Another man has thrown his hat in the ring to run against Terry Branstad for Iowa Governor in 2014. State Representative and former state Democratic party Chair Tyler Olson announced his candidacy Tuesday.
The field of candidates is filling out already for many offices and there is still more than a year to go until Election Day 2014.
If it feels a little overwhelming to you, you are certainly not alone. A lot of us are feeling like election season just begins earlier and earlier every time.
"It's tough," said Mike Steffen, Rock Island County GOP Chairman. "People have families and lives and they don't like to be bothered. But, keep in mind the candidates have a similar problem, they don't like to do all this work either."
"Really, that's the price we pay in a democratic republic," he added.
The work for many candidates is just beginning. There's a long way to go to get to Election Day 2014.
"For most of us that pay attention to elections when it's close to election day, a couple of months out, July of the previous year feels like it's pretty early, but if you're in the political game, this is the season for announcing," Dr. Stephen Klien, professor of Communication Studies at Augustana College, explained.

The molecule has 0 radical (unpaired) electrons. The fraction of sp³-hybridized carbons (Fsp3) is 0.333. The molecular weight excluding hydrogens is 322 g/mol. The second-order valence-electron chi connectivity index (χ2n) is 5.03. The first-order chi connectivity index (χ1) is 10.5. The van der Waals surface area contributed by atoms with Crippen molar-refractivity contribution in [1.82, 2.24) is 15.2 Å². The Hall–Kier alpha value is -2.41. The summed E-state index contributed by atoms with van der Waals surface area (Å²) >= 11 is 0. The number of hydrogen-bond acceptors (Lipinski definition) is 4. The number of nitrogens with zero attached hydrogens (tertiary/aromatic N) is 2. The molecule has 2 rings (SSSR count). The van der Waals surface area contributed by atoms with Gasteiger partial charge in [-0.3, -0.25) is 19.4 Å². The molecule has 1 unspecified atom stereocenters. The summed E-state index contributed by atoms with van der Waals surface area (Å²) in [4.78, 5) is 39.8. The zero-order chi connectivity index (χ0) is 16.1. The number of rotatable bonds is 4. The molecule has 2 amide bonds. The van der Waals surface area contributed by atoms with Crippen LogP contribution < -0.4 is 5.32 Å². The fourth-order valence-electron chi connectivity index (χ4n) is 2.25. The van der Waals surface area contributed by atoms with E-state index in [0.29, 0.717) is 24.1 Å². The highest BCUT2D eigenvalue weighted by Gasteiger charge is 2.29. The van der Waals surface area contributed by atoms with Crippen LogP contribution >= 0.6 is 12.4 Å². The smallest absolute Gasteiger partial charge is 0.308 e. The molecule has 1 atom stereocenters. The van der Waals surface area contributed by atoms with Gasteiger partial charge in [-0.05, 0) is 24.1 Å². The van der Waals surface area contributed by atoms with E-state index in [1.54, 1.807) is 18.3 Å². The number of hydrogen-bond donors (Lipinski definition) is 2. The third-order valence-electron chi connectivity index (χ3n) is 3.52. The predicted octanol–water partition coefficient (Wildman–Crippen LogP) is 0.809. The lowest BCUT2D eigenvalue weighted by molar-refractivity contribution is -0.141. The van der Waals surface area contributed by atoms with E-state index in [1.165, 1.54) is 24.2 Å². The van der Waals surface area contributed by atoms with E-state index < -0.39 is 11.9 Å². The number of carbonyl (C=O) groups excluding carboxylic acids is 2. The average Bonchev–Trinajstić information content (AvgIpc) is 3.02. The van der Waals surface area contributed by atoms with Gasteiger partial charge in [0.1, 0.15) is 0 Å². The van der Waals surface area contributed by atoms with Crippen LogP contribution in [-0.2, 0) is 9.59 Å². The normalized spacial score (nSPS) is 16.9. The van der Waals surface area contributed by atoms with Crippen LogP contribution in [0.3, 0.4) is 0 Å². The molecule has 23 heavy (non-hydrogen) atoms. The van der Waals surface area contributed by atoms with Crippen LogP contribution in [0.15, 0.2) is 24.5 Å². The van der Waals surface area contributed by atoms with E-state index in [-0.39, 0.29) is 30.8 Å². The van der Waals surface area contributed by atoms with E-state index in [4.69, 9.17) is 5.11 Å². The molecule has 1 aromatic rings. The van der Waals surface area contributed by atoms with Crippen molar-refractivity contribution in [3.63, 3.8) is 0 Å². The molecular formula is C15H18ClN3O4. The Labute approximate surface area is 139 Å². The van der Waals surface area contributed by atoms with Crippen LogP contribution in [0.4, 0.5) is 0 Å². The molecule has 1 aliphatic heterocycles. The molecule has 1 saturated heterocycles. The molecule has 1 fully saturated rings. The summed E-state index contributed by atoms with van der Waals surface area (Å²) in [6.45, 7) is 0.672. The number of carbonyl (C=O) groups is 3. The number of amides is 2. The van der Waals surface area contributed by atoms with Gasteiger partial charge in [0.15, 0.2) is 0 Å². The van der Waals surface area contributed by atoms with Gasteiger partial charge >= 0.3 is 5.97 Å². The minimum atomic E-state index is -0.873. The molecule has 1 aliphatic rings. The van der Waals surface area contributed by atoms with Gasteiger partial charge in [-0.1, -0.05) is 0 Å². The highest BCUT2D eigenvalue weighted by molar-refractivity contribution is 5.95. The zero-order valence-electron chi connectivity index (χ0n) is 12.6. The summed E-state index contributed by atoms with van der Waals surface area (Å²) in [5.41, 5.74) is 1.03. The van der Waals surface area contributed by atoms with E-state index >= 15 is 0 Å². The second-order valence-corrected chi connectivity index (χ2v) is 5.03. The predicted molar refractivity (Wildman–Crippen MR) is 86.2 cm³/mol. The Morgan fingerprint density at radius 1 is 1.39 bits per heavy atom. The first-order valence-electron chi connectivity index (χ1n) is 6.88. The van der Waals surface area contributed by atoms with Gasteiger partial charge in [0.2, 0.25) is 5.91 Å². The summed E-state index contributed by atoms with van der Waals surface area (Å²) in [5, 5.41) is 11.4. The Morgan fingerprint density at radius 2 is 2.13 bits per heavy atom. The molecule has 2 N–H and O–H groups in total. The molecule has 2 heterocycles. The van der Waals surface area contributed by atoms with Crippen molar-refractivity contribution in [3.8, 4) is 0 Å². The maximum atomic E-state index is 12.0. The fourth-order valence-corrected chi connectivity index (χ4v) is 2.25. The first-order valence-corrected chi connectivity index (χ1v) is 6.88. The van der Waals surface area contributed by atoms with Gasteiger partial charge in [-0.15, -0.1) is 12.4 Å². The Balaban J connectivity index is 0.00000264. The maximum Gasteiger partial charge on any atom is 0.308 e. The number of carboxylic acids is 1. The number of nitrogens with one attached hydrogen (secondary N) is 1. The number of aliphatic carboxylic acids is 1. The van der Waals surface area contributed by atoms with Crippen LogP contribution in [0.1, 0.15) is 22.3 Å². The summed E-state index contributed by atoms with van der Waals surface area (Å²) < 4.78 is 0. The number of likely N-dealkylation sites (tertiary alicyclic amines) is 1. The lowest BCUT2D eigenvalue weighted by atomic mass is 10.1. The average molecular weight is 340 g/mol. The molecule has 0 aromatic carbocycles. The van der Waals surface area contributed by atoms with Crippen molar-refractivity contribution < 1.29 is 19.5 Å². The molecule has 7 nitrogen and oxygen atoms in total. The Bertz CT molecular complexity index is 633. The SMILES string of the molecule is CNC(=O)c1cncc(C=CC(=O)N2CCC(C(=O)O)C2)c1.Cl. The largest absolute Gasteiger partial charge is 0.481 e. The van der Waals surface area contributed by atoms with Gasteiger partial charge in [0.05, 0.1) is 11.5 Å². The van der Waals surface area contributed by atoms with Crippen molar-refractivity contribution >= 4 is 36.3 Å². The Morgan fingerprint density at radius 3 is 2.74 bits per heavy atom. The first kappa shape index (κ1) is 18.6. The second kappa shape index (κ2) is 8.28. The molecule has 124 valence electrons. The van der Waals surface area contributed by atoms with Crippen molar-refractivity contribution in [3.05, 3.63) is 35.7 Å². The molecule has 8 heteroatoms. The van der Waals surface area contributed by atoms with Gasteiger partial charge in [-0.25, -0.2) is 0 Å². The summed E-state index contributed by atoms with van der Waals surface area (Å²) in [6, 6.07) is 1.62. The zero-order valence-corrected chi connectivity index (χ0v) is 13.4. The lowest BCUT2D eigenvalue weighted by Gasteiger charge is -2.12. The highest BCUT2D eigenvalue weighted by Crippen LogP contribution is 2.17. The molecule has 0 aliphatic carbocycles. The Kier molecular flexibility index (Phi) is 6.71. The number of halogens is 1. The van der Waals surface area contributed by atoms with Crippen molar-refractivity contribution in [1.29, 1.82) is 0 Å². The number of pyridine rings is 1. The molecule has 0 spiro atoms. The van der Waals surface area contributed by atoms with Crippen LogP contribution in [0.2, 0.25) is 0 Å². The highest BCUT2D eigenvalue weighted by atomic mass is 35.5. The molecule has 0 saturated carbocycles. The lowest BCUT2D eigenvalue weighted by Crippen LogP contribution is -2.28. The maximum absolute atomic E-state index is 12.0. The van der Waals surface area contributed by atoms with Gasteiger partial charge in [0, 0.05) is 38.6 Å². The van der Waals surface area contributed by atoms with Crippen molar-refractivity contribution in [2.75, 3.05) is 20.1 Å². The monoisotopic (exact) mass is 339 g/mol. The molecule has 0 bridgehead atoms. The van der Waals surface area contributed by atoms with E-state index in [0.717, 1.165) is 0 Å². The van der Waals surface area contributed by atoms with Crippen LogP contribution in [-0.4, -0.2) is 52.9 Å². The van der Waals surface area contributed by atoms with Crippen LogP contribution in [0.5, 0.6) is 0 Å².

For one thing, Dr. Klien said, announcing now gets a candidate's name out there.
"Any candidate that announces at this stage is going to have an opportunity to spend more time connecting with voters, more time connecting with organizations and donors," he said.
And, it's those donors that make announcing early a tempting plan for so many candidates. It just makes dollars and sense.
"In today's market, so to speak, in politics, you have to raise an awful lot of money and it takes quite a bit of time to raise those kind of dollars," Roxanna Moritz, Scott County Elections Commissioner, said.
"If you don't have the money in the bank to run advertisements and to set up campaign organizations, a campaign goes nowhere," said Klien.
The TV ads generally won't start until this fall - and then, they'll be mostly for the candidates facing primary challenges early next year.
And, at this point candidates are targeting the most politically engaged voters anyway.
"Most people most of the time aren't going to pay a whole lot of attention to this until September or October of next year," Klien said.
That leaves more than a year of campaigning to get there, and more than a year to make sure you're registered to vote.